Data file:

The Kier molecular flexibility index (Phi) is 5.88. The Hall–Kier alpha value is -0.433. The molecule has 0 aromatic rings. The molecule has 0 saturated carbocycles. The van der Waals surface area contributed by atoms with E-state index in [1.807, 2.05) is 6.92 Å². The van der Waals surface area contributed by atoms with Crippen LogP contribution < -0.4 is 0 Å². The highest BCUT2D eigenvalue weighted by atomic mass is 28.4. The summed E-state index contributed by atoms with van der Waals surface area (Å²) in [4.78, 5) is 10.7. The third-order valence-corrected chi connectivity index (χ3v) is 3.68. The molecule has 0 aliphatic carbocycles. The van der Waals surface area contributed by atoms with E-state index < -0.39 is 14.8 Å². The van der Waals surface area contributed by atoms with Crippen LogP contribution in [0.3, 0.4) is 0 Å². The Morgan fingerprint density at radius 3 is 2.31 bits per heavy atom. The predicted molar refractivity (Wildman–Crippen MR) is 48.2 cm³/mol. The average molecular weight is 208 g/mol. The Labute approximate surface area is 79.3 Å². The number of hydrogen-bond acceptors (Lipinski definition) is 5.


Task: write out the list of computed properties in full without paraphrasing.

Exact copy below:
The Kier molecular flexibility index (Phi) is 5.88. The Hall–Kier alpha value is -0.433. The molecule has 0 aromatic rings. The molecule has 0 saturated carbocycles. The van der Waals surface area contributed by atoms with E-state index in [1.807, 2.05) is 6.92 Å². The van der Waals surface area contributed by atoms with Crippen LogP contribution < -0.4 is 0 Å². The highest BCUT2D eigenvalue weighted by atomic mass is 28.4. The summed E-state index contributed by atoms with van der Waals surface area (Å²) in [4.78, 5) is 10.7. The third-order valence-corrected chi connectivity index (χ3v) is 3.68. The molecule has 0 aliphatic carbocycles. The van der Waals surface area contributed by atoms with E-state index < -0.39 is 14.8 Å². The van der Waals surface area contributed by atoms with Crippen LogP contribution in [0.3, 0.4) is 0 Å². The Morgan fingerprint density at radius 3 is 2.31 bits per heavy atom. The predicted molar refractivity (Wildman–Crippen MR) is 48.2 cm³/mol. The average molecular weight is 208 g/mol. The Labute approximate surface area is 79.3 Å². The number of hydrogen-bond acceptors (Lipinski definition) is 5.